Category: Our Finances

Do You Need to Use Coupons to Be Frugal?

Clipped Coupons With Scissors 1

Photo via StockMonkeys.

Being frugal isn’t about extreme couponing or getting great sales, in my opinion. The foundation of our being frugal is rooted in living below our means.

Personally, we use coupons on occasion when they coincide with something we were already planning to buy. Each week, when I make our food shopping list, I look through the app Ibotta (use referral code: koexrvp for a free $10 when you sign-up) and find coupons that correspond to what is already on my list.

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How and Why to Cut Your Cable

cut cables

Photo Credit: Jason Eppink

When friends or colleagues find out we got rid of cable over 6 years ago, they are astonished, but are quick to say, “We could never do that.” The further into the conversation we get, they share that they are afraid to get rid of cable, as they think it’s an integral part of their lifestyle.

We found when we ditched our cable package 6 years ago we didn’t miss it much at all. It was an adjustment, but it was far more difficult than it would be today. When we removed our cable package, back in 2010, there was a limit on YouTube videos to 10 minutes and there were no streaming services like Netflix or HBO Go. You still had to rent one disc and mail it back before getting the next one.

I suggest you try it for 30 days or even a week. You can try it out without returning the cable boxes for a few days, and see how much you truly miss it. You can always add it back if you find it’s that integral to your life.

When we ditched cable, we found we had a lot more free time. We spent more time outdoors or working on side projects. I wrote more or read more books. Chris read more blogs and kept up with sports news online or on sports radio.

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Hitting Rock Bottom and Getting Back Up

It was March 2010. We found out in a few months we’d both be unemployed. We sat in the living room in silence watching the sun set behind the trees; wondering how we were going to pay the mortgage in a few months. Maybe even wondering how we were going to eat. What jobs could we even get? Our current careers were being decimated.

This wasn’t our absolute worst bottom yet, but it was what became our first rock bottom and what sparked the first glimmer of our frugal lifestyle.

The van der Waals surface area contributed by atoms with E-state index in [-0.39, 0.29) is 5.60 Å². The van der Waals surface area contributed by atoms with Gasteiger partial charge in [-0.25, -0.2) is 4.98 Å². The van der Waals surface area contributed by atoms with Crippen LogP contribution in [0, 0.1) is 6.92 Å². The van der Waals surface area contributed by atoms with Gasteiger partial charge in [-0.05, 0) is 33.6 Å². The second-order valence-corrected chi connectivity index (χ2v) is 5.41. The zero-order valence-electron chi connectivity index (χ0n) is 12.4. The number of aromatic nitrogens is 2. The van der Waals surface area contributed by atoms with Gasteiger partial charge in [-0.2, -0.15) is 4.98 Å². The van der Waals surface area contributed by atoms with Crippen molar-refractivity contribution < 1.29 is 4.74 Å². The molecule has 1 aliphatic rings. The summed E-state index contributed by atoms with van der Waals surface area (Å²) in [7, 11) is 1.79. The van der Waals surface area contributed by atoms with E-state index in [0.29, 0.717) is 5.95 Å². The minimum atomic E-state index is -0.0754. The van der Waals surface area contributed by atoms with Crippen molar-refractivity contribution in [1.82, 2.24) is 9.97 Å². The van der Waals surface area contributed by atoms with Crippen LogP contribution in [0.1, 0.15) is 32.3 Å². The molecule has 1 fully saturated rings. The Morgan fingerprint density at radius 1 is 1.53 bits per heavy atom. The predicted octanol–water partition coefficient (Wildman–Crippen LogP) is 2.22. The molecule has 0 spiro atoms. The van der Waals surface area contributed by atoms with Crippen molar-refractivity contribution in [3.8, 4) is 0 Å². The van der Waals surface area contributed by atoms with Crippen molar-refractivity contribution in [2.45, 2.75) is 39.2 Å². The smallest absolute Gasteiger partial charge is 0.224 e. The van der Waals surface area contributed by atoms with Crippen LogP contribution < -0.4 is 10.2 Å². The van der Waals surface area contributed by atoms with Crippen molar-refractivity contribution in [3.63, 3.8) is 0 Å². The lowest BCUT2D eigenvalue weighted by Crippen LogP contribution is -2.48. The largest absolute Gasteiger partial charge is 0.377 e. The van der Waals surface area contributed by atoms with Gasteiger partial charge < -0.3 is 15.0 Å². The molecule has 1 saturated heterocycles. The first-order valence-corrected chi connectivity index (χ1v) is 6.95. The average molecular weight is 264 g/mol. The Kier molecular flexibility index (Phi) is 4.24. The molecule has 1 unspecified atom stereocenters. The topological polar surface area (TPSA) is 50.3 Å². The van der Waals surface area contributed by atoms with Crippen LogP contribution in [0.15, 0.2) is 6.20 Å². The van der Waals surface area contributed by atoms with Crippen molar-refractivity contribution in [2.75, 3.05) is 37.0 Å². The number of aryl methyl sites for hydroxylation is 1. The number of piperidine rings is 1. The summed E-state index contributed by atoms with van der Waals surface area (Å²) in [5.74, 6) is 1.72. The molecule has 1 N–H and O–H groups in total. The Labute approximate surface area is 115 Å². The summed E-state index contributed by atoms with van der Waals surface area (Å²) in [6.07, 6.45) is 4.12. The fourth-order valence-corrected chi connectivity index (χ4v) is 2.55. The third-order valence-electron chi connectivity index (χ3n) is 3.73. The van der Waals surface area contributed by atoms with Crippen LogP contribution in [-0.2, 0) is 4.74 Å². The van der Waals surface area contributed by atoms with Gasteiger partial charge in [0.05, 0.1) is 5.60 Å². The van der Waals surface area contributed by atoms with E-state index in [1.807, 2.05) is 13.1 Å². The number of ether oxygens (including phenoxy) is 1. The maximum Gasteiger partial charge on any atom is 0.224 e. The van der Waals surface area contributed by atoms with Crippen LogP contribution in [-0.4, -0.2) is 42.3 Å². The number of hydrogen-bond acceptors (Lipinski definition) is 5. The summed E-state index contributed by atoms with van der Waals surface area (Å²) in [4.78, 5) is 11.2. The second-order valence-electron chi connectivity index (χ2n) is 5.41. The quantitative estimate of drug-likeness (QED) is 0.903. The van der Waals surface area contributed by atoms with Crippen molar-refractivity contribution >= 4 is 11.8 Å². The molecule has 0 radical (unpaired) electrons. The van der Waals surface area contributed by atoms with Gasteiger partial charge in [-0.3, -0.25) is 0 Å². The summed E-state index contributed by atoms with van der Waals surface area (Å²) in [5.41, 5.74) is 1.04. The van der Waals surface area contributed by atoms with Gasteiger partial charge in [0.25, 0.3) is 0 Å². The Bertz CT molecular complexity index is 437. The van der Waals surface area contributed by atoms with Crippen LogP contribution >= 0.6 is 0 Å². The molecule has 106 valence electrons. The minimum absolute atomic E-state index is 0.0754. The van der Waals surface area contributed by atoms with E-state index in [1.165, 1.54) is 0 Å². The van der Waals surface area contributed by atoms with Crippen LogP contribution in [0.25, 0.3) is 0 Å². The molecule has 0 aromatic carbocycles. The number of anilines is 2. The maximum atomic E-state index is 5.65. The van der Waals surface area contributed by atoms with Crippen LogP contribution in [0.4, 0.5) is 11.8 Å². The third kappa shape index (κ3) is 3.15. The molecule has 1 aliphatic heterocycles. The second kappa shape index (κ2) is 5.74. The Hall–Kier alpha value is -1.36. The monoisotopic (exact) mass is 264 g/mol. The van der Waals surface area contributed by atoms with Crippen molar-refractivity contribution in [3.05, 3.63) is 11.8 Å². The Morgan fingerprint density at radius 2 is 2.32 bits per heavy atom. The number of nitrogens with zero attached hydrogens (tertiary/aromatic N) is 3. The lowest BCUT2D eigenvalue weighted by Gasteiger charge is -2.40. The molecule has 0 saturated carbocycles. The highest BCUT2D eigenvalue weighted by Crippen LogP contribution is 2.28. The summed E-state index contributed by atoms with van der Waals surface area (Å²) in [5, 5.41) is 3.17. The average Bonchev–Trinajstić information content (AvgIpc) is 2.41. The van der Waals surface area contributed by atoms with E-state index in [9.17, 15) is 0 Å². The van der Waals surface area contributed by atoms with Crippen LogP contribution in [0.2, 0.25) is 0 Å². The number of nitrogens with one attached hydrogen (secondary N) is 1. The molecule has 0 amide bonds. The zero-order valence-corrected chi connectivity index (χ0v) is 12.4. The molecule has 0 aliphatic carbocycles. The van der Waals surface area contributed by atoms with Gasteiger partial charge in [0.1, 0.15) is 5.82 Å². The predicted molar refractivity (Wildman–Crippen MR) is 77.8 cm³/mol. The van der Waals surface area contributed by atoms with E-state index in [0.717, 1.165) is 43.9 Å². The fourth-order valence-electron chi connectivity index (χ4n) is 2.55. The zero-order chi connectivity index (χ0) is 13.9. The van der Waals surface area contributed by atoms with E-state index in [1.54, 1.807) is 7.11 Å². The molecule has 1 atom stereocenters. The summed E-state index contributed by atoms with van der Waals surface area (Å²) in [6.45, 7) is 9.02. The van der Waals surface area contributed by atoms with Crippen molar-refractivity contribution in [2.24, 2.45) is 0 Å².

For years prior, I had been saving my income to pay off my student loans and Chris was paying the minimums on his. We didn’t have a plan, but I wanted to be debt-free, even if it was just debt-freedom personally, but not as a married couple. The reimbursement I’d get in six months would be able to pay the last of my loans off (I was currently taking 3 post-masters courses and luckily the 1 year in my current position allowed me to get reimbursed for about 1/2 of it). Though, without a steady income that reimbursement would be important to just survive.

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3 Questions to Ask Before Investing in Your Company’s 401k or 403b

I’ll be honest. I’ve been a little afraid to start this blog and even more afraid to write about real world problems and how we can fix our own little financial worlds in the midst of all this chaos. I’m going to do my best to share my thoughts and let the chips fall where they may.

One topic I’ve researched a lot over the years, watched documentaries on, but personally do not fund are 401k retirement plans. We do have a pension system (while in disarray) that we are paying into and we fund Roth IRAs. We have the option to fund 403b accounts, but at this time we’re investing that money in paying off our mortgage.

If you want a true picture of the 401k (or 403b), read Why Your 401k Is A Scam! by James Altucher. So far, that’s probably the best piece of writing I’ve found that explains it straight forward.

I know not everyone will agree with me, but that’s okay. That’s why personal finance is personal. As long as you’re comfortable with what you’re doing, then don’t listen to anyone else.

One of the biggest things I’ve said to others who talk to me about personal finance is to ask questions. Lots of questions. If someone is coming to meet you in your work lunchroom to manage your retirement, you’re paying them. This isn’t a free meeting. They are getting paid in fees and bonuses for all the money they are bringing into their company. Don’t be fooled. Continue reading…

Keeping Up With the Mom-ses

About a month ago, I almost made a huge financial mistake on our path to financial independence and debt-freedom. I almost financed a newer car.

Since our second little baby guy Crab came along, it’s been a lot more difficult getting out the door every day with two kiddos in tow. For the first few months of his little life, while on family leave, I drove my oldest to school (or walked before my 6-week postpartum grace period, eeek!). In that time, I found myself envious of all the CRVs and minivans parked along the road, engines humming in the gorgeous fall air, waiting to pickup their cherubs.

How easy it looked to put your infant and toddler into their carseats at waist height. How simple my life would be if I just had a bit more room for strollers and a higher backseat so I didn’t have to bend over… A door that closes on it’s own? Cool.

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